Arts Festival

Ode to bodies, perfect in their imperfections

PLUNGING to new depths. A couple of the Londoners who swim, in Greig Coetzee and Jillian Edelstein’s indie doccie ‘The Water Rats’. Photograph courtesy

HOW DID YOU keep body and soul together during the particularly grim days of Covid-19 hard lockdown? Not in terms of putting food on your table, but in terms of holding your spirit in the place where it should be, to keep you buoyant. A group of Londoners – some former South Africans, others from elsewhere on the planet, gravitated towards each other and toward the city’s rivers. To swim. Greig Coetzee and Jill Edelstein tell their story in a remarkable documentary, The Water Rats, which will be screened with introductory talks by both Edelstein and Coetzee at the Lexi Cinema in London, on Monday 11 September 2023.

Clocking in at just 50 minutes, The Water Rats, which debuted at this year’s Hilton Arts Festival in August, is a tonic for the soul. It evokes that memorable scene in James Ivory’s 1985 film A Room with a View in which the men of the tale get to frolic out of the context of social miens for a precious moment. The Water Rats features low hanging bosoms, scarred elderly bodies and scraggly bums as much as it is about the candid and celebratory gesture of stripping down and bearing your soul to like-minded strangers in rivers and streams, puddles and ponds. And above all, it is about seeking the real things in this rapidly transitioning world and holding on tight.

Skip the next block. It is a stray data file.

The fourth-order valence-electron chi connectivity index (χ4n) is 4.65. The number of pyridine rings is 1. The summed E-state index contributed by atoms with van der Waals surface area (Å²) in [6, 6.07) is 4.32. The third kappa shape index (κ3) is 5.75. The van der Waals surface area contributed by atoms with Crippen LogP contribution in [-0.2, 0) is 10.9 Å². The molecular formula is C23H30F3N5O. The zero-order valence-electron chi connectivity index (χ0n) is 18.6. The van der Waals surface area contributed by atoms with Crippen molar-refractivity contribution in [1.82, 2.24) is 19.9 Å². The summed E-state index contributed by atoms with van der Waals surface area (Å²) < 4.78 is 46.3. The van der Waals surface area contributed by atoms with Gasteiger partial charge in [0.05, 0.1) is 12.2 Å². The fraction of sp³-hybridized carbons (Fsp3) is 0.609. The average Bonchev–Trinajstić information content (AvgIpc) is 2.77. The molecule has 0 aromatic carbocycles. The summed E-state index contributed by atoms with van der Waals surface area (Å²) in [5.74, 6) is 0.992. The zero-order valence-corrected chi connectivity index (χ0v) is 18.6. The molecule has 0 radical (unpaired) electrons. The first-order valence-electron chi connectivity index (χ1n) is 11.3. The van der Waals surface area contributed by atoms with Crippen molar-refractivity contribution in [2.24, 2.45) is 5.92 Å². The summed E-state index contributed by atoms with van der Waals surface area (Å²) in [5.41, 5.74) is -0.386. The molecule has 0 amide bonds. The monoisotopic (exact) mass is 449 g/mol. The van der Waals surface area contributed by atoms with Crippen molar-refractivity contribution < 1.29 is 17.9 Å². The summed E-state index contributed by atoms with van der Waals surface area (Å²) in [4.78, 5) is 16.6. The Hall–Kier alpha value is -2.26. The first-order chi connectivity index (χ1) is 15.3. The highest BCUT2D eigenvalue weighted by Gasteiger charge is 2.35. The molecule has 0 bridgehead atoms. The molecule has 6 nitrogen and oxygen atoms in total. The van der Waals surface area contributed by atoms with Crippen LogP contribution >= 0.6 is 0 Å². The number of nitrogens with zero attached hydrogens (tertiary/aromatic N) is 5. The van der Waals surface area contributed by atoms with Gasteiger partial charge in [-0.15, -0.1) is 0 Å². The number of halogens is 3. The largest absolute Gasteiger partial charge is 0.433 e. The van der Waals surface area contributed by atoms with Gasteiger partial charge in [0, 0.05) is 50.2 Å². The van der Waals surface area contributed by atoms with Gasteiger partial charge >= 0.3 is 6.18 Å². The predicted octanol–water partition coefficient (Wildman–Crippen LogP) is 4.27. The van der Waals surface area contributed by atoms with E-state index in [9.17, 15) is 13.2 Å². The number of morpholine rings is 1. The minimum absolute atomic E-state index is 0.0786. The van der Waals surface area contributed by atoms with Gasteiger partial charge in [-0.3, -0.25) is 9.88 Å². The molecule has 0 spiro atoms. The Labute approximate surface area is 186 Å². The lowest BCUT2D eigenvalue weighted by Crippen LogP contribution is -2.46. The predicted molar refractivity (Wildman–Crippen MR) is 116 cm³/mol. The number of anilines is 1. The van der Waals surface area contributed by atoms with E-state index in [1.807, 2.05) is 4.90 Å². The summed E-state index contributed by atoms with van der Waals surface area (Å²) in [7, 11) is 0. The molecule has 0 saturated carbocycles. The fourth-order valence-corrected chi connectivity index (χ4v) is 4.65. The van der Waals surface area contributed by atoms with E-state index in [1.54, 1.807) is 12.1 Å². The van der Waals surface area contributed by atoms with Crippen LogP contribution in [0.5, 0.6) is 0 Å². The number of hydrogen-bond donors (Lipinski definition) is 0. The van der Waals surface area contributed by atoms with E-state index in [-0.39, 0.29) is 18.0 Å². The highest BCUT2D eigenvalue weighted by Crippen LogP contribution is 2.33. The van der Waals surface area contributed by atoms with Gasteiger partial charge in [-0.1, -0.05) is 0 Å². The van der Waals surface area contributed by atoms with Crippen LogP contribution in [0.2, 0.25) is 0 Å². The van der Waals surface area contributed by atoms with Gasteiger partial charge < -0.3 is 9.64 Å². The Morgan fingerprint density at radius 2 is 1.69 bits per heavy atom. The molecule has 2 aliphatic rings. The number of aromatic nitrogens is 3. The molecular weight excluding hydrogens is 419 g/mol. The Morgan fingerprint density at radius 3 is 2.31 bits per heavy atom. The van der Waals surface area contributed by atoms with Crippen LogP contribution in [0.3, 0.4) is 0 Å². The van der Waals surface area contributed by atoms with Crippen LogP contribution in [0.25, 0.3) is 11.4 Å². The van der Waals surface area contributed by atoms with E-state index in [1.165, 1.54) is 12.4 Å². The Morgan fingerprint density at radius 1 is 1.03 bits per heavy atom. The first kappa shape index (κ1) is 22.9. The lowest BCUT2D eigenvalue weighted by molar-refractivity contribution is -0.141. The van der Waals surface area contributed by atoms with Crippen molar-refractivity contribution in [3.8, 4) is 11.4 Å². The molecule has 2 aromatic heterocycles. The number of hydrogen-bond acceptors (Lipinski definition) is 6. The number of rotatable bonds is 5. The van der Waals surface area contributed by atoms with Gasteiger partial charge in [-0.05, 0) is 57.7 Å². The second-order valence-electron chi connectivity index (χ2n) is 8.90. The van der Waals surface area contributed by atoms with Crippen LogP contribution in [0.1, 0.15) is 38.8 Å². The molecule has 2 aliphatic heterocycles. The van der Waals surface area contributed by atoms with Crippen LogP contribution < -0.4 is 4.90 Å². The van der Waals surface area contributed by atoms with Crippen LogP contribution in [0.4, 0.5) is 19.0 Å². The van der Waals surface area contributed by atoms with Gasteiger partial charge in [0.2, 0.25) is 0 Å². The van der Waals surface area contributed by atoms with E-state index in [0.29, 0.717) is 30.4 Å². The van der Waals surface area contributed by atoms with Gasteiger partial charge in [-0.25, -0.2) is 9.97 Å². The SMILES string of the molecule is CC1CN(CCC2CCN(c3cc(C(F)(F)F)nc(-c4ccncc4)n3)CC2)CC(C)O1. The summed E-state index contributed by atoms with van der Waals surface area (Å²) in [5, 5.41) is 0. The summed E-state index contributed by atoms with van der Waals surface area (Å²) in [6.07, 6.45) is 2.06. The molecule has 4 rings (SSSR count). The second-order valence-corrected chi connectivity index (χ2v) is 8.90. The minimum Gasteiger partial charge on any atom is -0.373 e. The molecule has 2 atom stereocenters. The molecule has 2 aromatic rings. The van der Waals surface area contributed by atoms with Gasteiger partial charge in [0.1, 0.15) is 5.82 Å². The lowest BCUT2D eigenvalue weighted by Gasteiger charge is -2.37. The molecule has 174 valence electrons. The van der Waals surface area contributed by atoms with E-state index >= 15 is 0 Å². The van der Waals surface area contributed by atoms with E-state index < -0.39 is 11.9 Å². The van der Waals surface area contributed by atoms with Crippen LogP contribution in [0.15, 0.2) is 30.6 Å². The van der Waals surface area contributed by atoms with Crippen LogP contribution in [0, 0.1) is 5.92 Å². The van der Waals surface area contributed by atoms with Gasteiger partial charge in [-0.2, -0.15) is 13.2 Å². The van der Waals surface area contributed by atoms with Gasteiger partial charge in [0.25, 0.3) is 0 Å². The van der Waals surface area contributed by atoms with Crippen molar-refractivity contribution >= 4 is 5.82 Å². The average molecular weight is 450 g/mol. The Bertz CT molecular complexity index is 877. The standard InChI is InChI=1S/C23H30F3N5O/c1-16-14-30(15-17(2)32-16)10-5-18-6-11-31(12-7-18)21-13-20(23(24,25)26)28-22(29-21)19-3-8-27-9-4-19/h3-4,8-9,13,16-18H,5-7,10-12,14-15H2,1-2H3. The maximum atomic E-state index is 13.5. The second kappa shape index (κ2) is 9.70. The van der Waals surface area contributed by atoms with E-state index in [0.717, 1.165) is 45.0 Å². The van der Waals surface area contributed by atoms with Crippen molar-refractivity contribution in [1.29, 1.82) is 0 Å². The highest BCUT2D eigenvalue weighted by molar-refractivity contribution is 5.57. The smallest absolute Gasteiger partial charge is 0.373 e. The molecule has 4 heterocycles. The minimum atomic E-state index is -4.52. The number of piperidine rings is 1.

We cannot allow ourselves to forget that during hard lockdown, there were many rules that governed social interaction. Often cruelly. Edelstein’s own heartbreaking reality about the loss of her mother during this time is touched on. And yet, that cheeky gesture of leaping over the fence at night, like naughty teenagers on a dare, with a bunch of acquaintances for the simple act of immersion in live water, illegal and punishable though it was, was an essential gesture for so many – certainly those willing to be part of this film. There are individuals here who will make you think of the kinds of feisty, never-say-no characters that Ruth Gordon played in her latter years – such as Rosemary’s Baby and Harold and Maude – and an ethos of a 1980s club dynamic that will bring nostalgic sparkles of how social interaction used to be.

“I met Ahmed at the Serpentine,” is an unforgettable line in this unique work, that evokes a whole range of contextual possibilities. And yet it is about a middle-aged Jewish woman doing her daily illegal swim in the Serpentine River, with a bloke by the name of Ahmed, who hails from Gaza. And yes, politics is tossed into the mix, like a handful of dry leaves, but it doesn’t muddy the waters. This is a piece created with deep poignancy and sophisticated levity and in the gaps between the words, a whole narrative about being in the world during a time of massive crisis, is allowed to unfold. The Water Rats is a project produced on a whim and a minuscule budget but one that bears important testimony to how a pandemic touched us and made us rethink our humanity.

The Water Rats is directed by Jillian Edelstein and edited by Greig Coetzee. It features cinematography, by Jillian Edelstein and production by Jillian Edelstein and Greig Coetzee. It will be screened on Screen 1 the Lexi Cinema, 194b Chamberlayne Road, London, on Monday 11 September 2023 at 18:30.

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